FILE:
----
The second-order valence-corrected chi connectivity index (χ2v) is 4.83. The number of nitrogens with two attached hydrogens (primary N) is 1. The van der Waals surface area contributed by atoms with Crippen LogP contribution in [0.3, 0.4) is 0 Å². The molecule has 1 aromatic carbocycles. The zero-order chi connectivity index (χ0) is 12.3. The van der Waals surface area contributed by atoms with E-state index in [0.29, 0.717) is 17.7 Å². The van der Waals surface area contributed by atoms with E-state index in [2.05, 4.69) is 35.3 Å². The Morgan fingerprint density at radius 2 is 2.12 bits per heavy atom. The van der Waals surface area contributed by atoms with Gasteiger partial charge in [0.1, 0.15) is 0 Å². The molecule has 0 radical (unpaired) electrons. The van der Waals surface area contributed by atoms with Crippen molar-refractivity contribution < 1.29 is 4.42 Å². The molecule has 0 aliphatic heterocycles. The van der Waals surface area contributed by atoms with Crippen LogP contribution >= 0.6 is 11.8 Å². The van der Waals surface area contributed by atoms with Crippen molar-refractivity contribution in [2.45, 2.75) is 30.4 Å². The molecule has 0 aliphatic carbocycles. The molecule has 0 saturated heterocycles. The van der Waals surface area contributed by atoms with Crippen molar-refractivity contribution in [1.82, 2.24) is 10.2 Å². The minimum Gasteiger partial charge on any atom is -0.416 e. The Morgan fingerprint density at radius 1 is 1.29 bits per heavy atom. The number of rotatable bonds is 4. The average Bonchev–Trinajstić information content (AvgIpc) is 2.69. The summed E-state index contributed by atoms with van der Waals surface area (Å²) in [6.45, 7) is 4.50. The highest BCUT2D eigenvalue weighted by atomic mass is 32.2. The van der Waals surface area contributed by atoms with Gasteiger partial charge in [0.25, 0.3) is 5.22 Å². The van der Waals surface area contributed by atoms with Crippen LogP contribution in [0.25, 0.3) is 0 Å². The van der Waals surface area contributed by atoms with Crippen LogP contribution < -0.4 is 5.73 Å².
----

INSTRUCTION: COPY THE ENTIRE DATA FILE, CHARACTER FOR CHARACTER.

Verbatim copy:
The second-order valence-corrected chi connectivity index (χ2v) is 4.83. The number of nitrogens with two attached hydrogens (primary N) is 1. The van der Waals surface area contributed by atoms with Crippen LogP contribution in [0.3, 0.4) is 0 Å². The molecule has 1 aromatic carbocycles. The zero-order chi connectivity index (χ0) is 12.3. The van der Waals surface area contributed by atoms with E-state index in [0.29, 0.717) is 17.7 Å². The van der Waals surface area contributed by atoms with E-state index in [2.05, 4.69) is 35.3 Å². The Morgan fingerprint density at radius 2 is 2.12 bits per heavy atom. The van der Waals surface area contributed by atoms with Gasteiger partial charge in [0.1, 0.15) is 0 Å². The molecule has 0 radical (unpaired) electrons. The van der Waals surface area contributed by atoms with Crippen molar-refractivity contribution < 1.29 is 4.42 Å². The molecule has 0 aliphatic heterocycles. The van der Waals surface area contributed by atoms with Crippen LogP contribution >= 0.6 is 11.8 Å². The van der Waals surface area contributed by atoms with Crippen molar-refractivity contribution in [2.45, 2.75) is 30.4 Å². The molecule has 0 aliphatic carbocycles. The molecule has 0 saturated heterocycles. The van der Waals surface area contributed by atoms with Crippen molar-refractivity contribution in [1.82, 2.24) is 10.2 Å². The minimum Gasteiger partial charge on any atom is -0.416 e. The Morgan fingerprint density at radius 1 is 1.29 bits per heavy atom. The number of rotatable bonds is 4. The average Bonchev–Trinajstić information content (AvgIpc) is 2.69. The summed E-state index contributed by atoms with van der Waals surface area (Å²) in [6.45, 7) is 4.50. The highest BCUT2D eigenvalue weighted by atomic mass is 32.2. The van der Waals surface area contributed by atoms with Gasteiger partial charge in [0.25, 0.3) is 5.22 Å². The van der Waals surface area contributed by atoms with Crippen LogP contribution in [0.25, 0.3) is 0 Å². The van der Waals surface area contributed by atoms with Crippen LogP contribution < -0.4 is 5.73 Å².